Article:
Personally I think insulating the stock airbox is a good idea. My Daytona had an airbox that was under the seat, not wrapping up and forward to the V of the engine. But I think overall the V11 airbox is a better design. But one drawback of the V11 design would be engine heat. Anything that slows the transfer of heat to the airbox should help reduce intake temps. Reducing intake air temps should help make more power. Will it transform a V11 into a fire breathing monster? No. That ain't gonna happen. But more power is good.

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  • 3 weeks later...

Back from ‘holiday’ GuzziMoto - so belated cheers. 🍻 

I actually found Gale’s data revealing. V11’s are faulted for having a mid-range hole - is there maybe more here than meets the eye

The power loss experienced by Gale’s 427ci sucking under hood air is 111 Hp - which is equivalent to almost 16 Hp per litre.

Now this hooded hot aired 550 Hp divided by 7 (as in 7L) is 78 Hp per Litre

Whilst ambient air 661 Hp divided by 7 is 94 Hp

Numbers somewhat in our 1L V-twins territory

Now I’m not postulating we would reduce Hp losses of 16 Hp here - or even halving that again @8 Hp.

But conservatively if we halve it again @4 Hp - that’s got to be up for consideration

Under hoods aren’t particularly hermetically sealed areas - all that open space betwixt engine bay & road - meaning it’s getting spoiled airflow too

Maybe our restricted pocket of air between tank & radiating finned cylinder’s is more detrimentally heated than we imagine? Are we overly assuming it’s quite the little refreshing wind tunnel in there when we’re moving along?

Might Gale consider the V11’s heated intake density ‘pure Jackassery’

D3BFD035-A94E-4A0E-B193-8FA5CD391576.jpeg

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First thing I did when I bought the 'Mighty Scura' was piss off the single plate clutch and reinstall a stock airbox.

That bike is sex on wheels.

Pod filters don't filter and are detrimental to performance.

Idiots claim ridiculous HP increases that aren't achievable and never mention the flobering lack of midrange and bottom end torque, even with the best, custom built map.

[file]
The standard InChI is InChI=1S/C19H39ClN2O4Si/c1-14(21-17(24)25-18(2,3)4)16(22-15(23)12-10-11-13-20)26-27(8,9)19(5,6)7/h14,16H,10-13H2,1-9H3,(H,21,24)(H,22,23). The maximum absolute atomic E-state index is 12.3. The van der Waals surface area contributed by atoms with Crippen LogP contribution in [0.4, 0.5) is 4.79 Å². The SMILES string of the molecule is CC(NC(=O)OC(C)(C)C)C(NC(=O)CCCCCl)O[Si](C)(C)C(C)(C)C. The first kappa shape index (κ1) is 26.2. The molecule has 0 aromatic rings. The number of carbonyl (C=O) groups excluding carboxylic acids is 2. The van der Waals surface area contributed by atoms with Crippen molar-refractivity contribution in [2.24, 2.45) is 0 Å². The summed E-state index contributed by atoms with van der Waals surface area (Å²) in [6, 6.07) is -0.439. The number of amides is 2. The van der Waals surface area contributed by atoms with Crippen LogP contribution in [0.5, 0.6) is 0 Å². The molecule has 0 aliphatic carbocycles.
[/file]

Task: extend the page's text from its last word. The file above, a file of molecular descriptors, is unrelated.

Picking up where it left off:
Far greater benefits can be achieved by spending money on suspension and brakes.

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8 hours ago, ScuRoo said:

Back from ‘holiday’ GuzziMoto - so belated cheers. 🍻 

I actually found Gale’s data revealing. V11’s are faulted for having a mid-range hole - is there maybe more here than meets the eye

The power loss experienced by Gale’s 427ci sucking under hood air is 111 Hp - which is equivalent to almost 16 Hp per litre.

Now this hooded hot aired 550 Hp divided by 7 (as in 7L) is 78 Hp per Litre

Whilst ambient air 661 Hp divided by 7 is 94 Hp

Numbers somewhat in our 1L V-twins territory

Now I’m not postulating we would reduce Hp losses of 16 Hp here - or even halving that again @8 Hp.

But conservatively if we halve it again @4 Hp - that’s got to be up for consideration

Under hoods aren’t particularly hermetically sealed areas - all that open space betwixt engine bay & road - meaning it’s getting spoiled airflow too

Maybe our restricted pocket of air between tank & radiating finned cylinder’s is more detrimentally heated than we imagine? Are we overly assuming it’s quite the little refreshing wind tunnel in there when we’re moving along?

Might Gale consider the V11’s heated intake density ‘pure Jackassery’

D3BFD035-A94E-4A0E-B193-8FA5CD391576.jpeg

If you are curious, add a temp sensor to the intake inside the airbox. You can get a datalogging temp sensor if you want, or you can just run a temp sensor that displays temp and read it. See how much warmer, if any, is the intake air temp vs the ambient air temp. It should be straight forward. If there is a difference in temps, you will see it. How large the difference is would indicate how big a difference it is making. For sure, warmer intake temps mean less hp. That is what it is. But if the intake air temp of a Guzzi isn't much higher than ambient air temp you aren't going to gain much from reducing it. On the other hand, if your intake air temp is 60 degrees warmer than ambient air temp or more there is clearly something to be gained there. And being temp, it is easy to measure. No point putting in the work to reduce intake temp before measuring to see if intake temp is an issue.

Side note, when you run a V8 with a forced induction like a roots style supercharger the supercharger leads to higher manifold / intake temps. At a point, adding more boost by running the blower faster raises manifold temps more than it increases boost, so that the gains from higher boost levels are offset by the losses from higher intake temps.. Running a fuel high in alcohol like E85 cools the intake air, dramatically lowering manifold temps. Measured boost levels may even decrease, because the cooler intake air is denser. But power goes up. A lot. Engine Masters, a tv show on Motor Trend Network, did a show on that where they run a V8 with a roots blower on different fuels, with and without an intercooler. The best combination is the blower on E85 as it cools the intake temps more than the intercooler. It even cools the intake temps below ambient air temp as I recall.